Can you explain the difference between these two sentences?
I cannot go to school.
I can not go to school.
I cannot go to school
I can not go to school
In British English, the accept negative form of 'can' is cannot (one word). I cannot (often contracted to I can't especially in speech) go to school almost certainly means I am unable to got to school / It is not possible for me to go to school. It could also mean I may not (= am not allowed to) go to school, though this would need to be made clear by the context.
The 'ability/possibility' meaning is shown in:
I cannot (can't) go to school) because we are snowed in.
The 'permission' meaning is shown in:
My father says I cannot (can't) go to school. He says that education is only for boys.
I can not go to school is more problematic. It could be that the person who wrote this has simply not written the two words as one. This is a very common 'mistake', because 'not' is not written together with the verb that precedes it with any other verb. Indeed, some people would not consider this to be a mistake. Note that we cannot tell in speech the difference between 'can not' and 'cannot'. Both forms can be contracted to 'can't'.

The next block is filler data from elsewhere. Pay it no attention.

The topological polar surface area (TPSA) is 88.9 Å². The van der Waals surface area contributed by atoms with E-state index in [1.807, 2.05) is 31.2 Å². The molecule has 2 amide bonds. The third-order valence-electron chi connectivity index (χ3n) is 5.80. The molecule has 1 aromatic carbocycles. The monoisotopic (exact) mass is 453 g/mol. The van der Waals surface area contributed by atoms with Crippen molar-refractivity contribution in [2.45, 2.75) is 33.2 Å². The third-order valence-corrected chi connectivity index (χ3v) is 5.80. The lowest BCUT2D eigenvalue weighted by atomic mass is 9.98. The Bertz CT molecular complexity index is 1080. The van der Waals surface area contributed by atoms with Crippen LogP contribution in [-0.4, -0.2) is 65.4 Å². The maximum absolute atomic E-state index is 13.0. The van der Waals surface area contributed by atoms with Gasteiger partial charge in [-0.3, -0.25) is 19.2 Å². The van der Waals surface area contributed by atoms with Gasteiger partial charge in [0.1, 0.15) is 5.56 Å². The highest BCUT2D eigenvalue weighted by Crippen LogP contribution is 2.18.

A second, less common, possibility for 'can not' is that it means 'have the ability not to'. In this sense, the two words are always written separately. In speech,, there is a slight but discernible pause between them, and the 'not' is stressed. An example of this is:
A: You have to go to school tomorrow. You can't not go.
B: I can not go. Nobody can make me.
Note that, as we see from A's words, this form can have a 'double negative; You can't not go (It is not possible/permissible for you not to go) does not mean the same as You can go.